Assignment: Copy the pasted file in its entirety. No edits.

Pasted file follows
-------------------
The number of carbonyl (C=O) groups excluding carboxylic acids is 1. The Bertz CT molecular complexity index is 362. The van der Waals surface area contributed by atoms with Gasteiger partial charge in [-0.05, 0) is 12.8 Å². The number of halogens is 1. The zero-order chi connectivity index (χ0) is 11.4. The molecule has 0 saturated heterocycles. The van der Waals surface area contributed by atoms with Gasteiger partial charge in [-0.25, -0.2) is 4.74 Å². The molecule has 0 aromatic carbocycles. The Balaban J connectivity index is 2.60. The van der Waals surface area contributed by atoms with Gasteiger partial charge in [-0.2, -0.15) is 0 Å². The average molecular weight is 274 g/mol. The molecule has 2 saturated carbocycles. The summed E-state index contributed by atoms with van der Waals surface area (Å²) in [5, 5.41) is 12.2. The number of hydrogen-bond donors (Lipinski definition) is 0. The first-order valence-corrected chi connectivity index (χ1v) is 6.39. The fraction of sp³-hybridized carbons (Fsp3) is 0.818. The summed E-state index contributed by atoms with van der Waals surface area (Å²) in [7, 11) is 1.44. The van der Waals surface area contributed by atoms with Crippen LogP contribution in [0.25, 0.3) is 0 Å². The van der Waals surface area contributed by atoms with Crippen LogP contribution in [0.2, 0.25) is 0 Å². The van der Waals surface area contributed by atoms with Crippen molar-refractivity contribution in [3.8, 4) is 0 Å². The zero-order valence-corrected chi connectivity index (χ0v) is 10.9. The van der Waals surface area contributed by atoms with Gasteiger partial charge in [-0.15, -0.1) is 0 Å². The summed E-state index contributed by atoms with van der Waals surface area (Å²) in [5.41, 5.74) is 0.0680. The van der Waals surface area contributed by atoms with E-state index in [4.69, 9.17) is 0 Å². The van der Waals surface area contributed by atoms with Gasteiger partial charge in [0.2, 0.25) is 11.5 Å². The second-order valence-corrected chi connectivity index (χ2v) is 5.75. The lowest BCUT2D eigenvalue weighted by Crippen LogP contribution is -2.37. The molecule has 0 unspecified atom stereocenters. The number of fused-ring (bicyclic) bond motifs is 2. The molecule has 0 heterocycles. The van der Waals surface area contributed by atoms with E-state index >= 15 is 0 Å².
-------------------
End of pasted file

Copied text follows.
The number of carbonyl (C=O) groups excluding carboxylic acids is 1. The Bertz CT molecular complexity index is 362. The van der Waals surface area contributed by atoms with Gasteiger partial charge in [-0.05, 0) is 12.8 Å². The number of halogens is 1. The zero-order chi connectivity index (χ0) is 11.4. The molecule has 0 saturated heterocycles. The van der Waals surface area contributed by atoms with Gasteiger partial charge in [-0.25, -0.2) is 4.74 Å². The molecule has 0 aromatic carbocycles. The Balaban J connectivity index is 2.60. The van der Waals surface area contributed by atoms with Gasteiger partial charge in [-0.2, -0.15) is 0 Å². The average molecular weight is 274 g/mol. The molecule has 2 saturated carbocycles. The summed E-state index contributed by atoms with van der Waals surface area (Å²) in [5, 5.41) is 12.2. The number of hydrogen-bond donors (Lipinski definition) is 0. The first-order valence-corrected chi connectivity index (χ1v) is 6.39. The fraction of sp³-hybridized carbons (Fsp3) is 0.818. The summed E-state index contributed by atoms with van der Waals surface area (Å²) in [7, 11) is 1.44. The van der Waals surface area contributed by atoms with Crippen LogP contribution in [0.25, 0.3) is 0 Å². The van der Waals surface area contributed by atoms with Crippen LogP contribution in [0.2, 0.25) is 0 Å². The van der Waals surface area contributed by atoms with Crippen molar-refractivity contribution in [3.8, 4) is 0 Å². The zero-order valence-corrected chi connectivity index (χ0v) is 10.9. The van der Waals surface area contributed by atoms with Gasteiger partial charge in [-0.15, -0.1) is 0 Å². The summed E-state index contributed by atoms with van der Waals surface area (Å²) in [5.41, 5.74) is 0.0680. The van der Waals surface area contributed by atoms with E-state index in [4.69, 9.17) is 0 Å². The van der Waals surface area contributed by atoms with Gasteiger partial charge in [0.2, 0.25) is 11.5 Å². The second-order valence-corrected chi connectivity index (χ2v) is 5.75. The lowest BCUT2D eigenvalue weighted by Crippen LogP contribution is -2.37. The molecule has 0 unspecified atom stereocenters. The number of fused-ring (bicyclic) bond motifs is 2. The molecule has 0 heterocycles. The van der Waals surface area contributed by atoms with E-state index >= 15 is 0 Å².